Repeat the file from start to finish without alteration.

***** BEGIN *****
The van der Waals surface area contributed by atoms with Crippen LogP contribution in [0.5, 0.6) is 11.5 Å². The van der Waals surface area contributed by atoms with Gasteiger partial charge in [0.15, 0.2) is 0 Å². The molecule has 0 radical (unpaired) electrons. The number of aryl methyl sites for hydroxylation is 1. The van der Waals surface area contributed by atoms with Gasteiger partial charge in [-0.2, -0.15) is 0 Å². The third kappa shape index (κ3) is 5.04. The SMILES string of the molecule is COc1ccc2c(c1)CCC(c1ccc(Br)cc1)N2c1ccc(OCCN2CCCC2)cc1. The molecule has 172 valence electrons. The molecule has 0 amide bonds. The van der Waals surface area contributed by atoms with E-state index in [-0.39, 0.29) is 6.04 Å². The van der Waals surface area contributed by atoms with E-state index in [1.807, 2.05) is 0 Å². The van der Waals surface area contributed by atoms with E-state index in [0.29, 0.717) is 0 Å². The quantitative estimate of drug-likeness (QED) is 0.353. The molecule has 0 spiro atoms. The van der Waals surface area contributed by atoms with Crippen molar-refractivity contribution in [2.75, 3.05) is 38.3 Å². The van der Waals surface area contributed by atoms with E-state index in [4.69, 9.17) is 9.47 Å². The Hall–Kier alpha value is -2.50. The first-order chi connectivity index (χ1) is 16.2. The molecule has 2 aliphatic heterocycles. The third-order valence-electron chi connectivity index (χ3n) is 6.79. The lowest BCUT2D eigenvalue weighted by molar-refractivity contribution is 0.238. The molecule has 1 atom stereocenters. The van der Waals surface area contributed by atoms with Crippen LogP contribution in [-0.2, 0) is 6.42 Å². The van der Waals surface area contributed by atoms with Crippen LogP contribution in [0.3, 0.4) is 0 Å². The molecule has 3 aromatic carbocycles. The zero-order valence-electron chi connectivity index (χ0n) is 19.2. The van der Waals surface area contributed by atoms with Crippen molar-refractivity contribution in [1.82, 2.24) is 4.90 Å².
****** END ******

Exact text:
The van der Waals surface area contributed by atoms with Crippen LogP contribution in [0.5, 0.6) is 11.5 Å². The van der Waals surface area contributed by atoms with Gasteiger partial charge in [0.15, 0.2) is 0 Å². The molecule has 0 radical (unpaired) electrons. The number of aryl methyl sites for hydroxylation is 1. The van der Waals surface area contributed by atoms with Gasteiger partial charge in [-0.2, -0.15) is 0 Å². The third kappa shape index (κ3) is 5.04. The SMILES string of the molecule is COc1ccc2c(c1)CCC(c1ccc(Br)cc1)N2c1ccc(OCCN2CCCC2)cc1. The molecule has 172 valence electrons. The molecule has 0 amide bonds. The van der Waals surface area contributed by atoms with E-state index in [-0.39, 0.29) is 6.04 Å². The van der Waals surface area contributed by atoms with E-state index in [1.807, 2.05) is 0 Å². The van der Waals surface area contributed by atoms with E-state index in [0.29, 0.717) is 0 Å². The quantitative estimate of drug-likeness (QED) is 0.353. The molecule has 0 spiro atoms. The van der Waals surface area contributed by atoms with Crippen molar-refractivity contribution in [2.75, 3.05) is 38.3 Å². The van der Waals surface area contributed by atoms with E-state index in [4.69, 9.17) is 9.47 Å². The Hall–Kier alpha value is -2.50. The first-order chi connectivity index (χ1) is 16.2. The molecule has 2 aliphatic heterocycles. The third-order valence-electron chi connectivity index (χ3n) is 6.79. The lowest BCUT2D eigenvalue weighted by molar-refractivity contribution is 0.238. The molecule has 1 atom stereocenters. The van der Waals surface area contributed by atoms with Crippen LogP contribution in [-0.2, 0) is 6.42 Å². The van der Waals surface area contributed by atoms with Crippen LogP contribution in [0.3, 0.4) is 0 Å². The molecule has 3 aromatic carbocycles. The zero-order valence-electron chi connectivity index (χ0n) is 19.2. The van der Waals surface area contributed by atoms with Crippen molar-refractivity contribution in [1.82, 2.24) is 4.90 Å².